For the longest time I struggled to consistently break out of the 1000-1200 word a day routine. There were times I successfully challenged myself to do so, but it yielded similar results to crash dieting. A brilliant short-term return with no long-term results.

No matter what tricks I tried, real life would always kick my average back down to my plateau. Now I would like to say there is absolutely nothing wrong with only writing 1000-1200 words a day. The reason it was a problem for me was entirely personal happiness.

I knew I wanted to produce more output, and I knew I could not continue the same routine I was doing and expect different results (thanks Einstein). That’s when I read a quote by Elbert Hubbard saying “Positive anything is better than negative nothing.”

It’s true. Just because you can’t reach your goal at a particular moment that day, doesn’t mean you can’t make progress towards it. I used to make the mistake of only giving myself a block of time to write. I would sit at my kitchen table during my designated block of time, knock out my daily minimum (listed above) feel fatigued and call it day.

I figured if a single designated block of time wouldn’t yield the results I was looking for, maybe unstructured, multiple sittings would.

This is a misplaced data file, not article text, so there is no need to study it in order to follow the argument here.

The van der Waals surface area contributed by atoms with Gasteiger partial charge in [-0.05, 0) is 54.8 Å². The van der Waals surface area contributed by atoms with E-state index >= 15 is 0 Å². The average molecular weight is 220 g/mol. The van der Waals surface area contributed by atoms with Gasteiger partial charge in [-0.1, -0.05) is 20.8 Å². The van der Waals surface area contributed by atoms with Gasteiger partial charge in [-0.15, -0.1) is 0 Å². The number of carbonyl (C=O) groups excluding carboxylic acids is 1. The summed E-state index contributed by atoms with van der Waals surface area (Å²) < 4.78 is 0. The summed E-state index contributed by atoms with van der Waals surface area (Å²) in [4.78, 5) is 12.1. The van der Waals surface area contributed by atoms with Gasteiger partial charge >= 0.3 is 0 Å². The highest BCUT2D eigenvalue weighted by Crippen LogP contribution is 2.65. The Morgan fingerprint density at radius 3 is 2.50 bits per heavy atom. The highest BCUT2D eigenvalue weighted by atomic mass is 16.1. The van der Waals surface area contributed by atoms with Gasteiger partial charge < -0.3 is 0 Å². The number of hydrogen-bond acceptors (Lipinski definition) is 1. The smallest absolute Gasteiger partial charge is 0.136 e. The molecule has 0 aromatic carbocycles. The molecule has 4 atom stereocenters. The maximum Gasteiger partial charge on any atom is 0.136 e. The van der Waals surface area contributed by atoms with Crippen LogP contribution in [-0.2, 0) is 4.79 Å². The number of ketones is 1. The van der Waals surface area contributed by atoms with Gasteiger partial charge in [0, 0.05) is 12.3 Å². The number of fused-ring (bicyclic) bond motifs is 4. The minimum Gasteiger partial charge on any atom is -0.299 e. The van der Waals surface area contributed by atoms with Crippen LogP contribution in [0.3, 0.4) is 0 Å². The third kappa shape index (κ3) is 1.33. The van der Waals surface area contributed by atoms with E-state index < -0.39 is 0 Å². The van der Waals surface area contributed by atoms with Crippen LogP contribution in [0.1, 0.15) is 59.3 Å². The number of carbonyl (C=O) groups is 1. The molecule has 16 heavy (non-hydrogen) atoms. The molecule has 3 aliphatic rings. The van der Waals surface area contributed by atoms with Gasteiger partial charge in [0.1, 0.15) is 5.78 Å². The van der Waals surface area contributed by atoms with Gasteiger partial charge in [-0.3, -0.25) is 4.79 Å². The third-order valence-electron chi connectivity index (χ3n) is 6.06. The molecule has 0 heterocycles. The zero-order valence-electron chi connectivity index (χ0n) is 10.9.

The results were more than I was hoping for.

Originally I wanted to get to the point where I consistently wrote 2000 words a day. At that pace, I could have a decent length draft (60k+) done in a month.

What ended up happening was three or four sittings a day, resulting in 2500-4000 words.

Why this turn around? A number of reasons. One being fatigue. I never reached the point of being tired while writing. I would knock out as much as I could in the morning before going to class, knock out a little more after class, and then do one or two sittings in the evening.

The second reason being I never felt like I was working. Before when I wrote in one long block of time I felt like I had to see results or else I failed. By spreading it out throughout the day I accepted there would be times the words fly onto the page and times I struggled, but no matter what I was moving towards my goal. It also created an almost insatiable desire to keep writing. Before I looked forward to finishing my designated writing time, but now if I only give myself a small taste of writing, I find myself thinking about where I need to take the story next and can’t wait to get back to my computer to keep writing.